Link to Pubmed [PMID] – 36197997
Link to DOI – 10.1073/pnas.2209589119
Proc Natl Acad Sci U S A 2022 Oct; 119(41): e2209589119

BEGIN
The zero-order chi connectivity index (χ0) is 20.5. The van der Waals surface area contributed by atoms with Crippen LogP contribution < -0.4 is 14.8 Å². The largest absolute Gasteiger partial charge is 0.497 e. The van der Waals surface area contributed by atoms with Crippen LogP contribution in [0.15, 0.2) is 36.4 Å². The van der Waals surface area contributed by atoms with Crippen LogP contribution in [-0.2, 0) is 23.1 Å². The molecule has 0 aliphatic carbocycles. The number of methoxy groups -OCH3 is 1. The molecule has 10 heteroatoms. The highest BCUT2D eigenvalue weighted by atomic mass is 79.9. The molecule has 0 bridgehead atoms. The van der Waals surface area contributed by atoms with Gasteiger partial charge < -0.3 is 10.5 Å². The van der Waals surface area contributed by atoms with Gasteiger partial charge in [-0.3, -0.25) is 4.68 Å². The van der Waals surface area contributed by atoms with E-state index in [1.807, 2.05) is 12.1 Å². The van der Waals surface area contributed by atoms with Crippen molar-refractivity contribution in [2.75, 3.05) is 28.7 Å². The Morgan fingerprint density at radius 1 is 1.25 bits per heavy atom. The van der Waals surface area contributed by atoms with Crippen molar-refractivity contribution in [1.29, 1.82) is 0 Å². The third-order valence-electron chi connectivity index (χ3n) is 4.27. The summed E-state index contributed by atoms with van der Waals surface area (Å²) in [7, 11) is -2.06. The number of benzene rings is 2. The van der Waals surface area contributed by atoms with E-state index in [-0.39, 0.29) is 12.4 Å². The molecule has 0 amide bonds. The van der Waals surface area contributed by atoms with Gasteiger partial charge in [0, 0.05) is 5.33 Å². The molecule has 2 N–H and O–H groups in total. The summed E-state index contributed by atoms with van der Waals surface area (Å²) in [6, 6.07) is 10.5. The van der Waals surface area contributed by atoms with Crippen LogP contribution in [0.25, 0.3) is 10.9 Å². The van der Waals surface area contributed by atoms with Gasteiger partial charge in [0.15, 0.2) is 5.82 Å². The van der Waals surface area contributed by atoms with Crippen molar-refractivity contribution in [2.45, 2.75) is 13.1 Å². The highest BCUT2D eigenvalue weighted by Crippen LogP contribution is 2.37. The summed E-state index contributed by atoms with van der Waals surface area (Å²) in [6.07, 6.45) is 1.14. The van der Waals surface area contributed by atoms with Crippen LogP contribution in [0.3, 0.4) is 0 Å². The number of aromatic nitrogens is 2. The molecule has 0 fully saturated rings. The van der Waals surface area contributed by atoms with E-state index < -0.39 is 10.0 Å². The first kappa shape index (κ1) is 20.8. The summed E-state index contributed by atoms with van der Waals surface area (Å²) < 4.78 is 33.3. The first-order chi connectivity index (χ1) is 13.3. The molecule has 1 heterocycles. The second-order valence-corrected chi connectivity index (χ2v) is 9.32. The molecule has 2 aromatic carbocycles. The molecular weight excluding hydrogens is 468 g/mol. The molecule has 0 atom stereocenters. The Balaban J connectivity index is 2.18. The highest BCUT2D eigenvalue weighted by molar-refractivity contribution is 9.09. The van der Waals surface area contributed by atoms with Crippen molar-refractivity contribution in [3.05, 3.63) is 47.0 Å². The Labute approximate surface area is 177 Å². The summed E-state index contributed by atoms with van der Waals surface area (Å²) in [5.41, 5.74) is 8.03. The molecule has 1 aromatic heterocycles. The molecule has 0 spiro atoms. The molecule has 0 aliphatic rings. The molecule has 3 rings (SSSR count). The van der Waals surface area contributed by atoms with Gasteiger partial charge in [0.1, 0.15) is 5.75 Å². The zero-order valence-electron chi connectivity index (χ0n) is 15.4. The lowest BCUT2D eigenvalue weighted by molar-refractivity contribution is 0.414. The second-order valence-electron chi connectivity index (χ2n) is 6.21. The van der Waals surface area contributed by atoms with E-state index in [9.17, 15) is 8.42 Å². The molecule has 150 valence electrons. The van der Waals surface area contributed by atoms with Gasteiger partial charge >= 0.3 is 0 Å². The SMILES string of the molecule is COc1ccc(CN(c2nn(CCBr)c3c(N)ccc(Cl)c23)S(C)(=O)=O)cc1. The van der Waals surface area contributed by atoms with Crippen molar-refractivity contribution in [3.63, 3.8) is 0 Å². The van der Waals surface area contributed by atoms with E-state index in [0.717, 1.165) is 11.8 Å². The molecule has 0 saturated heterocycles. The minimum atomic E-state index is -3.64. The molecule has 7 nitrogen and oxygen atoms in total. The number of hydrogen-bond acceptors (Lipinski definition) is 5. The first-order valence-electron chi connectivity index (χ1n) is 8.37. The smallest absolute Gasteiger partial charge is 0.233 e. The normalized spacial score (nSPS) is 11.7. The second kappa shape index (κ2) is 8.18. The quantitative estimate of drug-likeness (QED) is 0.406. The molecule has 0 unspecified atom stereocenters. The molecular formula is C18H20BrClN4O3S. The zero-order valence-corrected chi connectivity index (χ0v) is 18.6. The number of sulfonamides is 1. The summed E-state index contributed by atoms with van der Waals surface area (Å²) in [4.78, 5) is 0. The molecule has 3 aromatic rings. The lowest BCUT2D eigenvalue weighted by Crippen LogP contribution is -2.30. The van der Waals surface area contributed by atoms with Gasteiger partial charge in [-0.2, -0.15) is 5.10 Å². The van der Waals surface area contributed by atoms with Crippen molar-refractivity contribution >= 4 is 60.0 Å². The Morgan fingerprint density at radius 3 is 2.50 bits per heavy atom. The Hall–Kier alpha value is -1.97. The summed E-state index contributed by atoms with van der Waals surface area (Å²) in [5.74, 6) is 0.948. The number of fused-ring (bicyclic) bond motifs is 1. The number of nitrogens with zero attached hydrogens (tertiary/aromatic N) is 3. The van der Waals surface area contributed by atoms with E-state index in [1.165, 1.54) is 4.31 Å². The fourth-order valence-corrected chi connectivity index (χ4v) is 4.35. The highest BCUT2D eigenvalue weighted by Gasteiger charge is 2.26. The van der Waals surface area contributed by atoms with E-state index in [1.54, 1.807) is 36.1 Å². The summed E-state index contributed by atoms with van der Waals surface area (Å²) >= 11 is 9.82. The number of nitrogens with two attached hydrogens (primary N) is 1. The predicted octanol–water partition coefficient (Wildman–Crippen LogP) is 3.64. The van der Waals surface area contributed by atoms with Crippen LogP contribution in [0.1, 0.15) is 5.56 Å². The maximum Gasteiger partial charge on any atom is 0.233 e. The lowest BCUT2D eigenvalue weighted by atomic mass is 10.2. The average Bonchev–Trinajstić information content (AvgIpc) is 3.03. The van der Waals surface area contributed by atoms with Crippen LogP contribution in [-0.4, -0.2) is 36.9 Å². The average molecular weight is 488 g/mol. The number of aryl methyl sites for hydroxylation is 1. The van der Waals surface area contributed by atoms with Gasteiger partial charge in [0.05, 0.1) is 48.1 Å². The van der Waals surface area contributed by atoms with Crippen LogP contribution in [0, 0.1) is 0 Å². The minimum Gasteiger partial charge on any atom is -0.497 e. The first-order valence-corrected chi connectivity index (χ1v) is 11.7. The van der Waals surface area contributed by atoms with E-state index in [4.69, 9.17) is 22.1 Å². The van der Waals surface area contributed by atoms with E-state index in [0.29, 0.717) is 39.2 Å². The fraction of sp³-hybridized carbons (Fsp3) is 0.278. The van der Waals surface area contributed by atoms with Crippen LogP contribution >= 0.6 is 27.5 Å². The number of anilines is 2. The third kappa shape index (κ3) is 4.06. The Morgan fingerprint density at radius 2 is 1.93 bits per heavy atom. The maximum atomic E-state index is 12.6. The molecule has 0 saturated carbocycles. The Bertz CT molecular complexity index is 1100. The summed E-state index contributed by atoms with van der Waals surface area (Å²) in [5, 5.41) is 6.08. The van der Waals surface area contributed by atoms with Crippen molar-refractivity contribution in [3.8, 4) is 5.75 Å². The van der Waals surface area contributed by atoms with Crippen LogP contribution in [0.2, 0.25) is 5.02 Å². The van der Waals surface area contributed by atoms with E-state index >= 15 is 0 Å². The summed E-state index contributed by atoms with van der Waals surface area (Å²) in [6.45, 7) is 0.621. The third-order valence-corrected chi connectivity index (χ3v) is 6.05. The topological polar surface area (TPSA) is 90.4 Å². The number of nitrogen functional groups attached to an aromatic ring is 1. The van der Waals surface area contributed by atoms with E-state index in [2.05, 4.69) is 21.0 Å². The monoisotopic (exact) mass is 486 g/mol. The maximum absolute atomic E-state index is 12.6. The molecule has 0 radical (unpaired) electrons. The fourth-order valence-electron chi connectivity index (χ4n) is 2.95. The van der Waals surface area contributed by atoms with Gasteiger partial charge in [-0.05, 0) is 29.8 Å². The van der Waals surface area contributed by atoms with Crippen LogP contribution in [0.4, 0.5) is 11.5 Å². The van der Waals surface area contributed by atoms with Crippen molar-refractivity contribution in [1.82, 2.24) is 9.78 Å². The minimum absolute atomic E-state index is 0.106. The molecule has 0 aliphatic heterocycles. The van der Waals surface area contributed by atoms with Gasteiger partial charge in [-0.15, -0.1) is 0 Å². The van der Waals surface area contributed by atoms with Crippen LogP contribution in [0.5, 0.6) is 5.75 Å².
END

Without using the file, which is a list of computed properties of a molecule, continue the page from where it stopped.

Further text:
Environmental enteric dysfunction (EED) is an inflammatory syndrome postulated to contribute to stunted child growth and to be associated with intestinal dysbiosis and nutrient malabsorption. However, the small intestinal contributions to EED remain poorly understood. This study aimed to assess changes in the proximal and distal intestinal microbiota in the context of stunting and EED and to test for a causal role of these bacterial isolates in the underlying pathophysiology. We performed a cross-sectional study in two African countries recruiting roughly 1,000 children aged 2 to 5 years and assessed the microbiota in the stomach, duodenum, and feces. Upper gastrointestinal samples were obtained from stunted children and stratified according to stunting severity. Fecal samples were collected. We then investigated the role of clinical isolates in EED pathophysiology using tissue culture and animal models. We find that small intestinal bacterial overgrowth (SIBO) is extremely common (>80%) in stunted children. SIBO is frequently characterized by an overgrowth of oral bacteria, leading to increased permeability and inflammation and to replacement of classical small intestinal strains. These duodenal bacterial isolates decrease lipid absorption in both cultured enterocytes and mice, providing a mechanism by which they may exacerbate EED and stunting. Further, we find a specific fecal signature associated with the EED markers fecal calprotectin and alpha-antitrypsin. Our study shows a causal implication of ectopic colonization of oral bacterial isolated from the small intestine in nutrient malabsorption and gut leakiness in vitro. These findings have important therapeutic implications for modulating the microbiota through microbiota-targeted interventions.